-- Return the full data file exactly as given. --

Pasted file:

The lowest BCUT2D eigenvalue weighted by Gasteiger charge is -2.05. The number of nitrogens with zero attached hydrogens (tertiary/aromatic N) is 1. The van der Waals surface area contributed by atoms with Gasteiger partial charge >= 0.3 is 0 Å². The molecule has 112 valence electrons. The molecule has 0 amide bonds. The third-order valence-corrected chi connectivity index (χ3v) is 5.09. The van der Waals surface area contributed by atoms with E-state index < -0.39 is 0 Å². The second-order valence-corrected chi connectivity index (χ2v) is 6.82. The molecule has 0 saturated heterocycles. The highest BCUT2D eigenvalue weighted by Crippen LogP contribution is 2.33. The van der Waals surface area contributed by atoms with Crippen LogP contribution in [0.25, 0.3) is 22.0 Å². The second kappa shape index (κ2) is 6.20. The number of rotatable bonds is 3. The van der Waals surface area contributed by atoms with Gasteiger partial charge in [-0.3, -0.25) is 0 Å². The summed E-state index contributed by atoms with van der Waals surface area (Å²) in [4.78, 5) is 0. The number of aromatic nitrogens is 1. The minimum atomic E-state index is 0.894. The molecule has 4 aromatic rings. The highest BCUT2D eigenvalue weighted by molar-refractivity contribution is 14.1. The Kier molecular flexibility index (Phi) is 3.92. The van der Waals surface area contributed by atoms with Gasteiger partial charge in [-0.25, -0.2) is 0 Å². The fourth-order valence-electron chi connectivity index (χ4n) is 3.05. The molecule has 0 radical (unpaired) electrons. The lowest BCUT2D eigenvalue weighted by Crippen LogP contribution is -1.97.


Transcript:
The lowest BCUT2D eigenvalue weighted by Gasteiger charge is -2.05. The number of nitrogens with zero attached hydrogens (tertiary/aromatic N) is 1. The van der Waals surface area contributed by atoms with Gasteiger partial charge >= 0.3 is 0 Å². The molecule has 112 valence electrons. The molecule has 0 amide bonds. The third-order valence-corrected chi connectivity index (χ3v) is 5.09. The van der Waals surface area contributed by atoms with E-state index < -0.39 is 0 Å². The second-order valence-corrected chi connectivity index (χ2v) is 6.82. The molecule has 0 saturated heterocycles. The highest BCUT2D eigenvalue weighted by Crippen LogP contribution is 2.33. The van der Waals surface area contributed by atoms with Crippen LogP contribution in [0.25, 0.3) is 22.0 Å². The second kappa shape index (κ2) is 6.20. The number of rotatable bonds is 3. The van der Waals surface area contributed by atoms with Gasteiger partial charge in [-0.3, -0.25) is 0 Å². The summed E-state index contributed by atoms with van der Waals surface area (Å²) in [4.78, 5) is 0. The number of aromatic nitrogens is 1. The minimum atomic E-state index is 0.894. The molecule has 4 aromatic rings. The highest BCUT2D eigenvalue weighted by molar-refractivity contribution is 14.1. The Kier molecular flexibility index (Phi) is 3.92. The van der Waals surface area contributed by atoms with Gasteiger partial charge in [-0.25, -0.2) is 0 Å². The fourth-order valence-electron chi connectivity index (χ4n) is 3.05. The molecule has 0 radical (unpaired) electrons. The lowest BCUT2D eigenvalue weighted by Crippen LogP contribution is -1.97.